Why Are So Many Healthcare Workers Unvaccinated?
Late last year, healthcare workers were among the first to have access to COVID-19 vaccines. Many quickly signed up for their shots, but some did not. Ten months later, a substantial number of healthcare workers across the country remain unvaccinated, by choice.
At the end of May, long after vaccines were readily available to them, one in four hospital workers who have direct patient contact had not yet received a single dose. Among healthcare workers, those with the most years of higher education are most likely to be vaccinated. A study from Carnegie Mellon University found that 9 percent of physicians said they were hesitant to be vaccinated, while 20 to 23 percent of nursing aides and emergency medical technicians said they were.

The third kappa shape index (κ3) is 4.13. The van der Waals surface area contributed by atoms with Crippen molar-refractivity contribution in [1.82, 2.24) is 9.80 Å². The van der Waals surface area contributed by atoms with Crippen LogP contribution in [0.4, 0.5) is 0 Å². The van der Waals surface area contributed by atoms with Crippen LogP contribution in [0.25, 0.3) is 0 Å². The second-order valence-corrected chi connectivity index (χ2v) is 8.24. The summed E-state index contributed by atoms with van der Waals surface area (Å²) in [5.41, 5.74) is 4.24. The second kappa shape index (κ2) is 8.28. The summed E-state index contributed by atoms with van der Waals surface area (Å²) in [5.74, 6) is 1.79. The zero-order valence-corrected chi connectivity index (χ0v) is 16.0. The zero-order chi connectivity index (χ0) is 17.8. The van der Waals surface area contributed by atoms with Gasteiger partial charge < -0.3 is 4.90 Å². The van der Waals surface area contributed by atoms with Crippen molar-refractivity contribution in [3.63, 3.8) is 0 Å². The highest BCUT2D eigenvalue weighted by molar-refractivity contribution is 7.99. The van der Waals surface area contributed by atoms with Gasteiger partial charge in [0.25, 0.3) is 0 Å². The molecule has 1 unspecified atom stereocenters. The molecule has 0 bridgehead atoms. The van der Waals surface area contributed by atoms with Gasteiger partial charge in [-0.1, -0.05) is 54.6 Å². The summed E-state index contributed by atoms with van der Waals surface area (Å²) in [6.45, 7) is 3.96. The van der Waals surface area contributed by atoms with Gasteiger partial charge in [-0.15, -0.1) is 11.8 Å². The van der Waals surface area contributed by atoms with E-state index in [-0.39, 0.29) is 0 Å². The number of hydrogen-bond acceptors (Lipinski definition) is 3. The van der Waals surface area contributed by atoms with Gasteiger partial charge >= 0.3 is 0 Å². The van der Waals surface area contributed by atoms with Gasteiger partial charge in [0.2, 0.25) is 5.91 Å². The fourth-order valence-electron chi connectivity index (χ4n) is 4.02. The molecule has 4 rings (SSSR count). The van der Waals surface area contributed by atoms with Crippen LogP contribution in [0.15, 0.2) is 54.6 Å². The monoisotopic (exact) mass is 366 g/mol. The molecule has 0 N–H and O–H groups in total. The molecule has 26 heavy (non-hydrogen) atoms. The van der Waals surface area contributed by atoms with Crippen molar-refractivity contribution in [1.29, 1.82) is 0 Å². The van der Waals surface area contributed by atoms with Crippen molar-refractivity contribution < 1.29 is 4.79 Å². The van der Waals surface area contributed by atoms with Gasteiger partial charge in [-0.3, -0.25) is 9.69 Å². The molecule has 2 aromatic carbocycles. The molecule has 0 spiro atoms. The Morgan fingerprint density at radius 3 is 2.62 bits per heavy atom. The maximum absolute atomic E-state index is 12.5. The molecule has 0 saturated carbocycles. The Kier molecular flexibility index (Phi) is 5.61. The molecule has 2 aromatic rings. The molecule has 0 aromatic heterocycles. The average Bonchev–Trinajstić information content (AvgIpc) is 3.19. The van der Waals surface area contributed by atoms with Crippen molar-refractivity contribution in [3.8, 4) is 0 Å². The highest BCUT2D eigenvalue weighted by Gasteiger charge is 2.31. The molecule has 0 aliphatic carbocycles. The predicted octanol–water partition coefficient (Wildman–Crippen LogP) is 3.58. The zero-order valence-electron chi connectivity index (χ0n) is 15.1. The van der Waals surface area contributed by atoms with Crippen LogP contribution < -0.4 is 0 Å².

Vaccination rates for healthcare workers also reflect where they work. In Alabama, which has a low vaccination rate statewide, around 50 to 60 percent of hospital workers are currently vaccinated. That means workers are more likely to get sick and be unable to work, which could cause staffing shortages. Hesitancy among medical workers also fuels the larger anti-vax movement, as many look to healthcare workers as professionals whose advice they should trust.
Hospitals nationwide are responding in recent weeks and months by implementing vaccine mandates for their workers. Nearly 1,500 health systems nationwide have now taken that step. The mandates have elicited protests and pushback from some.
Why are so many healthcare workers hesitant to get vaccinated? What does their resistance mean both inside the hospital and out? And how will vaccine mandates for healthcare workers be rolled out?
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